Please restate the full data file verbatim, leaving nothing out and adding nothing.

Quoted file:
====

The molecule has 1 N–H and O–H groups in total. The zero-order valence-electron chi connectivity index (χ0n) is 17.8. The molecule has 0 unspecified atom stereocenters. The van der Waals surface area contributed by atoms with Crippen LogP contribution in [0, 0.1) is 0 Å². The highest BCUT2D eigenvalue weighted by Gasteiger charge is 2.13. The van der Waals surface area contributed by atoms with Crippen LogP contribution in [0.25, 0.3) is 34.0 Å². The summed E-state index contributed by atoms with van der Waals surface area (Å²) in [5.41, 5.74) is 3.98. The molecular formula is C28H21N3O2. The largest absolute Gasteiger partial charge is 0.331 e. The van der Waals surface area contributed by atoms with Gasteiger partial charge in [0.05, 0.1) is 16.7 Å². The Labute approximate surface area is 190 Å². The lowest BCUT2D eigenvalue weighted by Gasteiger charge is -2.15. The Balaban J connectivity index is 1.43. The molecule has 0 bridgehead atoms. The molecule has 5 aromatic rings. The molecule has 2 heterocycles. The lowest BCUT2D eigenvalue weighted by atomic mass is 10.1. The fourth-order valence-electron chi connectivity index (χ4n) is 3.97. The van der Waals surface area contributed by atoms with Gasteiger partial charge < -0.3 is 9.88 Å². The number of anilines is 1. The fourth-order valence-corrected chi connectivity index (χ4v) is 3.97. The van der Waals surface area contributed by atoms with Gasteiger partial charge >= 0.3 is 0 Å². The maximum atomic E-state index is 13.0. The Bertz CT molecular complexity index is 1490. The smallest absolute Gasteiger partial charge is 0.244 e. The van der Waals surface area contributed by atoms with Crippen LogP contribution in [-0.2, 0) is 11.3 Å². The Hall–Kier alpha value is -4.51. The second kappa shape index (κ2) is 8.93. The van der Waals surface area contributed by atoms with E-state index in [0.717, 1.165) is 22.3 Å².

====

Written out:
The molecule has 1 N–H and O–H groups in total. The zero-order valence-electron chi connectivity index (χ0n) is 17.8. The molecule has 0 unspecified atom stereocenters. The van der Waals surface area contributed by atoms with Crippen LogP contribution in [0, 0.1) is 0 Å². The highest BCUT2D eigenvalue weighted by Gasteiger charge is 2.13. The van der Waals surface area contributed by atoms with Crippen LogP contribution in [0.25, 0.3) is 34.0 Å². The summed E-state index contributed by atoms with van der Waals surface area (Å²) in [5.41, 5.74) is 3.98. The molecular formula is C28H21N3O2. The largest absolute Gasteiger partial charge is 0.331 e. The van der Waals surface area contributed by atoms with Gasteiger partial charge in [0.05, 0.1) is 16.7 Å². The Labute approximate surface area is 190 Å². The lowest BCUT2D eigenvalue weighted by Gasteiger charge is -2.15. The Balaban J connectivity index is 1.43. The molecule has 0 bridgehead atoms. The molecule has 5 aromatic rings. The molecule has 2 heterocycles. The lowest BCUT2D eigenvalue weighted by atomic mass is 10.1. The fourth-order valence-electron chi connectivity index (χ4n) is 3.97. The van der Waals surface area contributed by atoms with Gasteiger partial charge < -0.3 is 9.88 Å². The number of anilines is 1. The fourth-order valence-corrected chi connectivity index (χ4v) is 3.97. The van der Waals surface area contributed by atoms with Gasteiger partial charge >= 0.3 is 0 Å². The maximum atomic E-state index is 13.0. The Bertz CT molecular complexity index is 1490. The smallest absolute Gasteiger partial charge is 0.244 e. The van der Waals surface area contributed by atoms with Crippen LogP contribution in [-0.2, 0) is 11.3 Å². The Hall–Kier alpha value is -4.51. The second kappa shape index (κ2) is 8.93. The van der Waals surface area contributed by atoms with E-state index in [0.717, 1.165) is 22.3 Å².